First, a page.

Screenshot of creating a new variable in Azure Pipelines. The name of the created variable is 42C_API_TOKEN, the value is hidden, and the option to keep the value secret has been selected.

  6. Enter the minimum API score that the audited OpenAPI definitions must get from the audit for the build task to succeed. If any API definitions scores lower than the minimum score you set, the build task fails. The default is 75.

    Screenshot of adding the build task to the pipeline.

  7. If you are an enterprise customer not accessing 42Crunch Platform at https://platform.42crunch.com, enter your platform URL. This step is optional and most users do not have to do this. If you are not sure what your platform URL is, contact our support.
  8. Set the level of detail (FATAL, ERROR, WARN, INFO, DEBUG) for the logs that the task produces.
  9. Select if you want to automatically share any new API collections that the build task creates with other users in your organization (off by default). You can also change the sharing of the API collections later in 42Crunch Platform.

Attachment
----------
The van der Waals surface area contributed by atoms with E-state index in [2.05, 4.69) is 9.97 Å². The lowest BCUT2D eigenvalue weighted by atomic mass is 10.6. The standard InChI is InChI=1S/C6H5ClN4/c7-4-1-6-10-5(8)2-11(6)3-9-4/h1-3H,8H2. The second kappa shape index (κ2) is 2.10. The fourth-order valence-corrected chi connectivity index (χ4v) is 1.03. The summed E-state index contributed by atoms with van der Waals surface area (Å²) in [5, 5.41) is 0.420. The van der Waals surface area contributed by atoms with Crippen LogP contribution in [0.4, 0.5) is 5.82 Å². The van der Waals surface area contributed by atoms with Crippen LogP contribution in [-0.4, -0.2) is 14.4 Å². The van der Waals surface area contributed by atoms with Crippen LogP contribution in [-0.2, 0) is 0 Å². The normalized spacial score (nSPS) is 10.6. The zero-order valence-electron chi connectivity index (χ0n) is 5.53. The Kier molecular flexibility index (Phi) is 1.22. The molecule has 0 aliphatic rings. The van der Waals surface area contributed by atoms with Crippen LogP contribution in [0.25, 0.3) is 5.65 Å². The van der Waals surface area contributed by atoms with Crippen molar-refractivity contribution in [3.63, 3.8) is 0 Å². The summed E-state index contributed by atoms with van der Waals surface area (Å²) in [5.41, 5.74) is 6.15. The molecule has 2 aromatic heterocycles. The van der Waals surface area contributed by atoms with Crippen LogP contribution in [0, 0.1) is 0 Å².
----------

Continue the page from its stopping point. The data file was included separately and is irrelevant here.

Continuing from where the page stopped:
10. Click Add. The build task is added to your pipeline and you can see its definition under steps in azure-pipelines.yml.
  11. Click Save to save your changes to the pipeline. To test the build task, run your Azure pipeline.

The build task will either succeed or fail depending on the minimum score. The plugin also automatically checks the status of all SQGs applied to the APIs it found in the repository. If any of the SQGs fails, the build automatically fails too. The summary of the run in the pipeline jobs provides you further details on how the job went.

The task uploads all discovered OpenAPI definitions to an API collection in 42Crunch Platform. By default when running on branch, the plugin uses the naming convention <shortened-source-control-uri> Branch:<branch-name> for the created API collection, for example, 42Crunch/sample Branch:sample.

An example screenshot showing the collection the build task created in 42Crunch Platform.